“Lydia hasn’t known anything but success in her short career,” Stupples said. “So for her to take on all these dramatic changes, it probably didn’t seem too daunting to her, at the start, because everything has always come so easy for her. She probably thought, ‘I can handle it. It’s no big deal,’ not realizing how much she was actually taking on.”
Stupples says regardless how good new equipment can be, there is a challenge dialing in changes.
“Getting used to new clubs, being fitted, trying new drivers, new irons, that takes away time from the short game,” Stupples said. “You have to take time hitting more full shots, because you’re trying to get used to new clubs and the swing changes. The short game starts to suffer.”
Stupples said wedge play can be the most difficult transition to new clubs, because there’s so much more feel involved. She sees a drop off in Ko’s short game as a real factor in her slip in form.
Ko ranks 23rd on tour in scoring average at 70.24. She was second in scoring last year (69.60) and second the year before that (69.44).
“Lydia’s struggling to score like she used to,” Gilchrist said. “For me, when you want to score better, you start putting more pressure on your putting.”
Ko is sixth on tour in putts per greens in regulation this year, but she has slipped to 18th in putting average. She was first in both putting categories last year.
Maybe the most overlooked change Ko has made was to her putting this season. Before this year, she putted with a conventional grip for longer putts, then moved to left-hand low for shorter putts. She abandoned left-hand low under Gilchrist, and she also changed the path of her stroke, moving away from the push stroke she grew up with.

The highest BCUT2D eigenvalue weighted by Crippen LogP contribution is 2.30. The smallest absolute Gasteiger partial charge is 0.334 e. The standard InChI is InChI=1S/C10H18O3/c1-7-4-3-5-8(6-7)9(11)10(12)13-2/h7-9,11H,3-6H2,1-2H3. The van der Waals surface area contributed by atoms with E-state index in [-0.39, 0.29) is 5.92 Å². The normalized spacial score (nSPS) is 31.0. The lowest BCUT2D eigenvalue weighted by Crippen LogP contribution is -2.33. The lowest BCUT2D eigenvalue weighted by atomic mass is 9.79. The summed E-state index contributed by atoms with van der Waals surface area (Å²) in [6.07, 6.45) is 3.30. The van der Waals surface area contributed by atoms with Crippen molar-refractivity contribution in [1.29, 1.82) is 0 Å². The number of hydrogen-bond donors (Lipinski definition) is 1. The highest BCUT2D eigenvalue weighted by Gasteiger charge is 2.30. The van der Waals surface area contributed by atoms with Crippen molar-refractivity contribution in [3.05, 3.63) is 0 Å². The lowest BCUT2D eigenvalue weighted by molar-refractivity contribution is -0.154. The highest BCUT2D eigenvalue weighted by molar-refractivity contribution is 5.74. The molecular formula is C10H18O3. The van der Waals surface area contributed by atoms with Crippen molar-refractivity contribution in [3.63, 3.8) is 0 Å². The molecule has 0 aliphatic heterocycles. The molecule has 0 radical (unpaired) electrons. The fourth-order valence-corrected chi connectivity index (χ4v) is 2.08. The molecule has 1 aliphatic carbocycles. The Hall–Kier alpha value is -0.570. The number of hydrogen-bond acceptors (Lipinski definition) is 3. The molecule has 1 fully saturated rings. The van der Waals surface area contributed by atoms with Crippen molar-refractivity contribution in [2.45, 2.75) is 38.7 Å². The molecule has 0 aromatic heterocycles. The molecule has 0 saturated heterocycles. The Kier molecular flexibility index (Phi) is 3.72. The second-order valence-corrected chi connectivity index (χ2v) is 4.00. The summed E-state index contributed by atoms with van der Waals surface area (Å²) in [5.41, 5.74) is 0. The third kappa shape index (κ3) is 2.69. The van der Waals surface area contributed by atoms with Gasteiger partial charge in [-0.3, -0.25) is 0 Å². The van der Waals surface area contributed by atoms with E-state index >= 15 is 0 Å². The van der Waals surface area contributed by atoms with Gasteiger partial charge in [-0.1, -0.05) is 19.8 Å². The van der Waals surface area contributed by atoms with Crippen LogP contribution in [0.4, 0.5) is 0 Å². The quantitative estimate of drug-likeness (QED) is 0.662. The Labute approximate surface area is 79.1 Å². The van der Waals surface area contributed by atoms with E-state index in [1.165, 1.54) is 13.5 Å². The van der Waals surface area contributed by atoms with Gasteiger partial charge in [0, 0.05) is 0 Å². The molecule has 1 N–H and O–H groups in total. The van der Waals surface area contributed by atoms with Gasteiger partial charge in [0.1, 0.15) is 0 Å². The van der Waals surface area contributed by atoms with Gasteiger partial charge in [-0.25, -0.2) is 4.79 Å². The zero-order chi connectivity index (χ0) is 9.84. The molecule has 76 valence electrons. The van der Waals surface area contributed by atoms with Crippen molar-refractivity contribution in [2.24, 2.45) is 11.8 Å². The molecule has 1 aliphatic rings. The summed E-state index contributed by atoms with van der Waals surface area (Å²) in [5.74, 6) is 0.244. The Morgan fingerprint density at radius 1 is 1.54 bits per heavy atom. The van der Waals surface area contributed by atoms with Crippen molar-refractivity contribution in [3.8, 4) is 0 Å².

This summer, Ko made more changes, bringing in a new putting coach, Gareth Raflewski, who also works with Ariya and Moriya Jutanugarn. And she moved back to left-hand low in her last start, at the Canadian Pacific Women’s Open.
“It’s not the same left-hand low I used to have,” Ko told GolfChannel.com. “I’m trying to find the most comfortable grip that will produce the best putts.”
Gilchrist said comfort is a large factor in Ko holing more putts.
“Lydia’s putting stroke is actually better now, technically, than it has been in the past,” Gilchrist said. “She’s done amazing work on it, but it’s funny how things work. When you are comfortable and confident, you might not have the best stroke, but the ball is goes in. And while you can be more technically sound, if you aren’t comfortable and confident, it doesn’t go in.”
Ko’s driving stats have actually improved over last year. Her iron play isn’t as sharp as it was two years ago. She ranked second in greens in regulation on tour in 2015, slipped to 31st last year and is 47th this year.
“Her iron play hasn’t been up to her standard,” Gilchrist acknowledged.
But, Gilchrist said, ball striking was never what set Ko apart.
“I’ve always said, she’s a genius, that her mind is her real strength, as a player,” Gilchrist said. “Her strength never had to be ball striking.”
Hall of Famer Judy Rankin wasn’t surprised Ko would encounter challenges this year, but she believes Ko will work through them.
“Watching the No. 1 player in the world go through such massive changes was very interesting to me,” said Rankin, a Golf Channel analyst. “To be where she was in the world, and change everything, whether you are aware of it or not, has to be a bit of a confidence shaker.
“If you come out the first two or three weeks of the season and set the world on fire, it goes unnoticed, but when you don’t, there’s that little bit of doubt that hadn’t been there before, and now it seems to be there consistently, and it grows.”
World No. 1 So Yeon Ryu needed almost a full year to get comfortable with the overhaul she made after going to Cameron McCormick as her coach before the 2016 season. Those changes are paying off big this year.
“Lydia is so dedicated,” Gilchrist said. “She puts in all the time and work, and she has a great support system in her parents and her sister, Sura. I think it’s just a matter of being more patient, and letting it happen, instead of trying to make it happen. It’s trusting and believing in what you’re doing, and sticking with it, until you’re comfortable and it feels good.”